On the Ecommerce Outtakes blog, we talk a lot about what not to do online. In fact, our main focus is to point out where websites go wrong—with the intent, of course, to help improve the e-commerce experience across the web. One trend we’ve been noticing a lot lately is a lack of good filtering and sorting options. It’s a widespread e-commerce epidemic, and it’s high time we cured it.
Archive for the ‘Build Your Website’ Category
Rich snippets are all the rage these days. Ever since Google started
enhancing their search results with these extra tidbits of information,
everyone is rushing to update their web sites with the metadata to
enable them. So what is the benefit of having a “rich” search result for
your site? Good question. Other than giving the search engine user a
little bit of extra bit of detail, I suppose there’s also a subtle
psychological factor that kicks in. Someone might be more inclined to
click on a search engine result that has a 5 star rating and a friendly
face than one that doesn’t. Plus, they’re just plain cool. Who doesn’t
want to add bling to their search results? But this only scratches the
surface. There’s much much more to them than that.
Instant information aggregation: It’s only a matter of semantics
Rich Snippets, as Google calls them, are actually semantic markup. The
idea of marking up some sort of document with meta information for the
benefit of machines is not a new idea. Semantic markup is as old as
information technology its self. For example, a Word document contains
metadata about its author, and a digital photo contains meta data about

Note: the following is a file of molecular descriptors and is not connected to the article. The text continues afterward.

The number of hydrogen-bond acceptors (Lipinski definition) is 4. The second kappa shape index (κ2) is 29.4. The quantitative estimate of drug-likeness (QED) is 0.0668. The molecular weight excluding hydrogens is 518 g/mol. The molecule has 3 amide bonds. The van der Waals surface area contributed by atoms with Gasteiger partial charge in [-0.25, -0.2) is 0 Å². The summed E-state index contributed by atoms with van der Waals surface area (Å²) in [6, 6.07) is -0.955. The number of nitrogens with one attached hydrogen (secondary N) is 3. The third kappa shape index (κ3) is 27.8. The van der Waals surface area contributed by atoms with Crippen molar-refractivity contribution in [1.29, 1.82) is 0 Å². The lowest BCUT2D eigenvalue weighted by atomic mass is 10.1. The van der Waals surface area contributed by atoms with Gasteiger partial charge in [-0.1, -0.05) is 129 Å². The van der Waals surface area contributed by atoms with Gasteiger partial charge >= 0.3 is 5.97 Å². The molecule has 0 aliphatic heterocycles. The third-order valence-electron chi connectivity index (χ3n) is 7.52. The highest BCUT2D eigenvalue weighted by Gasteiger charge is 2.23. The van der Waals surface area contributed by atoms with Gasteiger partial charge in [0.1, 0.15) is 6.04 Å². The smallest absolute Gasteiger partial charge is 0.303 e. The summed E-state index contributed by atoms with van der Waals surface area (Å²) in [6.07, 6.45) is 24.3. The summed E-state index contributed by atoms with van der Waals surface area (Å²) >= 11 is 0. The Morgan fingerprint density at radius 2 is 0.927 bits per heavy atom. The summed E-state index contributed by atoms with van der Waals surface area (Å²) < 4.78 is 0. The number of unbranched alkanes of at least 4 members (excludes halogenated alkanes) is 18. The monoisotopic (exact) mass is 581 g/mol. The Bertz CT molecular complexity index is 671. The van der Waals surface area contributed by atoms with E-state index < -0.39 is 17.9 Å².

the camera it was taken with. You might, for instance, store your
digital snapshots in a photo archiving program which uses this semantic
data to filter your photos by date taken, lens type, flash used, etc.
So, in essence, metadata is data about data.
It’s should be clear, then, how this “data about data” can be extremely
useful to search engines. It can provide a search engine the ability to
derive a semantic meaning from a document’s meta
information rather than having to rely purely on the abstract, human
understandable, concepts within the text of the document. Searches can
become less about keywords in text documents and more about
relationships between semantical data types.
To illustrate this point further, consider the following search: Find
all restaurants with a 3.5 star or better rating on the Las Vegas strip
that specialize in Italian OR Mexican cuisine AND are open after 11 PM
on Sunday nights AND do NOT require reservations. On the
semantic web, rather than a list of links to restaurant web sites that
may or may not match your given criteria, you might get a list of
“restaurant result objects” that DO match exactly
that criteria and never even have to visit the restaurant’s web site.
This is where the real power of semantic data lies. Instant information
This “semantic web”, also, is not a new idea. In fact, Tim Berners-Lee
himself envisioned the world wide web as a kind of “Semantic Network
Model” and even the earliest HTML specifications included the concept of
meta tags, which you are undoubtedly familiar with. Later iterations,
such as XHTML, took this idea a step further. Most notably is the RDFa
specification, which has been around for quite some time.
GoDaddy might not be as familiar name as Google to ordinary internet users, but most webmasters had, of course, heard this name. GoDaddy is currently on of the leaders in webhosting industry, providing various related services, such a website hosting, domain registration, dedicated servers, email plans, etc. Although dominating the market is not something GoDaddy had achieved, it might very well be on their mind.